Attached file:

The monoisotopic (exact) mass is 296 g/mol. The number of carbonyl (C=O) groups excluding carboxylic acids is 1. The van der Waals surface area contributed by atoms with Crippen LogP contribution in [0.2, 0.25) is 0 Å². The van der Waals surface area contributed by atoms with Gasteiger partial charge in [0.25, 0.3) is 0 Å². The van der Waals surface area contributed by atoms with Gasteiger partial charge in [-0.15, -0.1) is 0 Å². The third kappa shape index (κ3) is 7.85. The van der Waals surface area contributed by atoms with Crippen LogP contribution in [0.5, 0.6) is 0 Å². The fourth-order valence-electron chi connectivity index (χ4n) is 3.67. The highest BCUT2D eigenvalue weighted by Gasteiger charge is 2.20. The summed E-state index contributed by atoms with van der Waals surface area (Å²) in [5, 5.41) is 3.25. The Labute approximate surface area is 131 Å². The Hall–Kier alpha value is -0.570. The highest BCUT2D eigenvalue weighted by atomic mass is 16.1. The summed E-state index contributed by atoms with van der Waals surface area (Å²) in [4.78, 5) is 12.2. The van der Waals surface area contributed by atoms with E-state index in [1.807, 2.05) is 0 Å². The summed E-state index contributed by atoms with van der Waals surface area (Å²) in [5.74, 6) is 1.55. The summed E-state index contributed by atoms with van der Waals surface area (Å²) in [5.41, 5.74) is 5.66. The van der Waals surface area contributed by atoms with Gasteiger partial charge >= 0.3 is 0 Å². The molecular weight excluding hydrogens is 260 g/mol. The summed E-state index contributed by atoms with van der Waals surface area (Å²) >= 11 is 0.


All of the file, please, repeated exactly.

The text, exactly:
The monoisotopic (exact) mass is 296 g/mol. The number of carbonyl (C=O) groups excluding carboxylic acids is 1. The van der Waals surface area contributed by atoms with Crippen LogP contribution in [0.2, 0.25) is 0 Å². The van der Waals surface area contributed by atoms with Gasteiger partial charge in [0.25, 0.3) is 0 Å². The van der Waals surface area contributed by atoms with Gasteiger partial charge in [-0.15, -0.1) is 0 Å². The third kappa shape index (κ3) is 7.85. The van der Waals surface area contributed by atoms with Crippen LogP contribution in [0.5, 0.6) is 0 Å². The fourth-order valence-electron chi connectivity index (χ4n) is 3.67. The highest BCUT2D eigenvalue weighted by Gasteiger charge is 2.20. The summed E-state index contributed by atoms with van der Waals surface area (Å²) in [5, 5.41) is 3.25. The Labute approximate surface area is 131 Å². The Hall–Kier alpha value is -0.570. The highest BCUT2D eigenvalue weighted by atomic mass is 16.1. The summed E-state index contributed by atoms with van der Waals surface area (Å²) in [4.78, 5) is 12.2. The van der Waals surface area contributed by atoms with E-state index in [1.807, 2.05) is 0 Å². The summed E-state index contributed by atoms with van der Waals surface area (Å²) in [5.74, 6) is 1.55. The summed E-state index contributed by atoms with van der Waals surface area (Å²) in [5.41, 5.74) is 5.66. The van der Waals surface area contributed by atoms with Gasteiger partial charge >= 0.3 is 0 Å². The molecular weight excluding hydrogens is 260 g/mol. The summed E-state index contributed by atoms with van der Waals surface area (Å²) >= 11 is 0.